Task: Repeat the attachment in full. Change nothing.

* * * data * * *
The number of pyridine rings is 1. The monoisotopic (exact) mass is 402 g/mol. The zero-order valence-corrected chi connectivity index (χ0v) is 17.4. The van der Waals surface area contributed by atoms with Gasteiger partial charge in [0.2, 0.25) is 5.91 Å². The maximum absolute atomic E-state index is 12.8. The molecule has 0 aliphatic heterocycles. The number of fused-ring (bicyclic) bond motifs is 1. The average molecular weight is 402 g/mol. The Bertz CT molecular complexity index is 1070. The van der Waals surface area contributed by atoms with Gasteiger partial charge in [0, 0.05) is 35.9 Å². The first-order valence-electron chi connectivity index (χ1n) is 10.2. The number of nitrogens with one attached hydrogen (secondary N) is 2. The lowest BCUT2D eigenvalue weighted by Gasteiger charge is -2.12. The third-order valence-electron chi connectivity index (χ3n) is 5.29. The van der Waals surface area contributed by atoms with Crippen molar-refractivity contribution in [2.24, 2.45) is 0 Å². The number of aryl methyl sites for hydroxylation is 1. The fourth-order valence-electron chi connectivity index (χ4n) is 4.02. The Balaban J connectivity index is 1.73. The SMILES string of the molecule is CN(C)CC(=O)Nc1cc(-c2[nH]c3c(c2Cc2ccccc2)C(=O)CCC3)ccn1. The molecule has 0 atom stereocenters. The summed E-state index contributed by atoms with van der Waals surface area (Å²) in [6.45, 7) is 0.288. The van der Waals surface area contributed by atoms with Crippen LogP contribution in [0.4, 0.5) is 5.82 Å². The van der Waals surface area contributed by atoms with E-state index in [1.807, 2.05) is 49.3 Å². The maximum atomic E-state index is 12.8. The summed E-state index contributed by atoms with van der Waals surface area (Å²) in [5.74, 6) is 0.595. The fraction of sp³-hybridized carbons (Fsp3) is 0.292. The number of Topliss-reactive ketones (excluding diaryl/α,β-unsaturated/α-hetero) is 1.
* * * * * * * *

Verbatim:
The number of pyridine rings is 1. The monoisotopic (exact) mass is 402 g/mol. The zero-order valence-corrected chi connectivity index (χ0v) is 17.4. The van der Waals surface area contributed by atoms with Gasteiger partial charge in [0.2, 0.25) is 5.91 Å². The maximum absolute atomic E-state index is 12.8. The molecule has 0 aliphatic heterocycles. The number of fused-ring (bicyclic) bond motifs is 1. The average molecular weight is 402 g/mol. The Bertz CT molecular complexity index is 1070. The van der Waals surface area contributed by atoms with Gasteiger partial charge in [0, 0.05) is 35.9 Å². The first-order valence-electron chi connectivity index (χ1n) is 10.2. The number of nitrogens with one attached hydrogen (secondary N) is 2. The lowest BCUT2D eigenvalue weighted by Gasteiger charge is -2.12. The third-order valence-electron chi connectivity index (χ3n) is 5.29. The van der Waals surface area contributed by atoms with Crippen molar-refractivity contribution in [2.24, 2.45) is 0 Å². The number of aryl methyl sites for hydroxylation is 1. The fourth-order valence-electron chi connectivity index (χ4n) is 4.02. The Balaban J connectivity index is 1.73. The SMILES string of the molecule is CN(C)CC(=O)Nc1cc(-c2[nH]c3c(c2Cc2ccccc2)C(=O)CCC3)ccn1. The molecule has 0 atom stereocenters. The summed E-state index contributed by atoms with van der Waals surface area (Å²) in [6.45, 7) is 0.288. The van der Waals surface area contributed by atoms with Crippen LogP contribution in [0.4, 0.5) is 5.82 Å². The van der Waals surface area contributed by atoms with E-state index in [1.807, 2.05) is 49.3 Å². The maximum atomic E-state index is 12.8. The summed E-state index contributed by atoms with van der Waals surface area (Å²) in [5.74, 6) is 0.595. The fraction of sp³-hybridized carbons (Fsp3) is 0.292. The number of Topliss-reactive ketones (excluding diaryl/α,β-unsaturated/α-hetero) is 1.